the day. Most days this time of year, that means in the 2pm – 5pm range. They
inhabit all types of water but I tend to see emergence occurring most in slow
to medium currents.
The nymphs are not particularly good swimmers and they have an unusually robust profile. This combination of traits makes them very popular with the trout. Their color varies from reddish tan to dark, reddish brown. Tan and olive Hare’s Ear Nymphs work well for imitations. Whitlock’s Red Fox Squirrel Nymph is another great pattern during this hatch. Pheasant Tail Nymphs provide a nice color match but are pretty slender compared to the beefy naturals. In any case, they range in hook size from #14-12.
The adults also vary a bit in color. Much of that depends on the gender of the bug. The males tend to be darker, varying from grayish olive to grayish brown. However, the females are often a little lighter, sometimes taking on a tan or even pinkish hue.
While there are certainly numerous fly patterns specifically designed to imitate all of the variations of a Hendrickson, you can do pretty well with generic patterns as well. A Parachute Hare’s Ear works well, particularly when you’re seeing more of the lighter colored adults. And there’s always the Parachute Adams, especially when you’re seeing the darker variations. Like the nymphs, you’ll best match the naturals in sizes #14 – 12.
Finally, trout love taking the emerging insects during this hatch, so a wet fly can be an excellent choice. One of my favorites is the Early Season Wet Fly. I often fish it in tandem with another fly. Try it as the top fly of a nymphing rig with a Hare’s Ear or Red Fox Squirrel nymph down below. Or tie it as a dropper off the back of your dry fly of choice.
For beginners, the leader and tippet represent one of the most misunderstood, or unrealized, components of critical fly fishing gear. Many don’t understand the relationship between the tippet and leader or tippet and fly, while others simply don’t understand what the difference is between the leader and tippet. And while intermediate anglers may have a working knowledge of how the tippet relates to the fly, few take the time to contemplate how the right overall leader design can contribute to their success on the water.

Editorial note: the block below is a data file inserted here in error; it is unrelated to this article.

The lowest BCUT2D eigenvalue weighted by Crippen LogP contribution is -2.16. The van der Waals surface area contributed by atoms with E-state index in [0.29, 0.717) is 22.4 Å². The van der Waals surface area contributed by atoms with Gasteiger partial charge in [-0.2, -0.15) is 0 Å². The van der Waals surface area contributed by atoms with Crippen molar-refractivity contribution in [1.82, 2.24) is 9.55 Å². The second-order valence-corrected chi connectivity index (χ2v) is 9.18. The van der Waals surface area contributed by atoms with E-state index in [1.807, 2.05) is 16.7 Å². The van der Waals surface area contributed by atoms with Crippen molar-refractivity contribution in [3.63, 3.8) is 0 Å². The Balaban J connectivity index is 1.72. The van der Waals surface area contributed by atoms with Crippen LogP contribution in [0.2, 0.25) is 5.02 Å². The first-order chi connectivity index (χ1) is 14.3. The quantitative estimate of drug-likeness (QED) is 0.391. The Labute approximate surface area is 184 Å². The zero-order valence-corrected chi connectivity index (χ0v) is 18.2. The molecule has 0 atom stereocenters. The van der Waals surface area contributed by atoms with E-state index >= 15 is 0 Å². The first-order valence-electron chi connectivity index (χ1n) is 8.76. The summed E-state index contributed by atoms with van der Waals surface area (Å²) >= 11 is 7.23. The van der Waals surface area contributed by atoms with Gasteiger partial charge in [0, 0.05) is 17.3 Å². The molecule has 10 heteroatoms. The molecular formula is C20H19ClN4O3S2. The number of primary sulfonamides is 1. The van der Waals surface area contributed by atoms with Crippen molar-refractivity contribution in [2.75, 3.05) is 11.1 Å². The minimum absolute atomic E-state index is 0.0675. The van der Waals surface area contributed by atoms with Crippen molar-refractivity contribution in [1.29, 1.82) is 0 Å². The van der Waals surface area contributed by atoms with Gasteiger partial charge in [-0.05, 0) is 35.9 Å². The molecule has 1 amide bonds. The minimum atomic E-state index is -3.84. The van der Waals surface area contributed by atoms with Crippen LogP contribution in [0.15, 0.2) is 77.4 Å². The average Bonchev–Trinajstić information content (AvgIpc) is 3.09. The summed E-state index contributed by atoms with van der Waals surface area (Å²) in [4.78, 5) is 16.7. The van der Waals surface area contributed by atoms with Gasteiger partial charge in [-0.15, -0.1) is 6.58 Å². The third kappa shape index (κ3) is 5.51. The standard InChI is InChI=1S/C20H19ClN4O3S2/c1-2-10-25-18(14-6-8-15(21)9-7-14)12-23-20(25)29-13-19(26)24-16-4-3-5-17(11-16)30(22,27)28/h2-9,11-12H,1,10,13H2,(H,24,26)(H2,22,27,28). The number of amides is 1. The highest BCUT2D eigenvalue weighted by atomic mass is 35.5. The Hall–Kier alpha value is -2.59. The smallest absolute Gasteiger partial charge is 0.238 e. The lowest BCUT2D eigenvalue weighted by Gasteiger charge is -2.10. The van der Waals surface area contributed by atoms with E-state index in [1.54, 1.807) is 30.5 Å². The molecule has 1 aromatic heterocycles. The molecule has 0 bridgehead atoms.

To better understand leader design, let’s start from the beginning and define what the leader is. In simple terms, the leader is the monofilament connection between the heavier plastic fly line and the fly. While it varies in length, the leader typically measures between 7 1/2′ and 9’ and has two primary purposes: To allow for a less visible connection from fly to line and to transfer energy during the fly cast. It tapers from a thick butt section that attaches to the fly line, down to a very fine section that attaches to the fly. The finest section that attaches to the fly is referred to as the tippet.
So, the tippet is the piece
attached to the fly and its appropriate size is determined by what size fly you’re
fishing and how you’re fishing that fly.
At least those are the primary reasons.
Other factors such as water level, water speed, and clarity can also
contribute to that decision. Smaller
tippet sizes are not only less visible to the fish, they offer less resistance
in the water, allowing for such benefits as less drag and/or faster sink
rates. Of course, smaller tippets are
not as strong, but when dead-drifting dry flies or nymphs, the fish is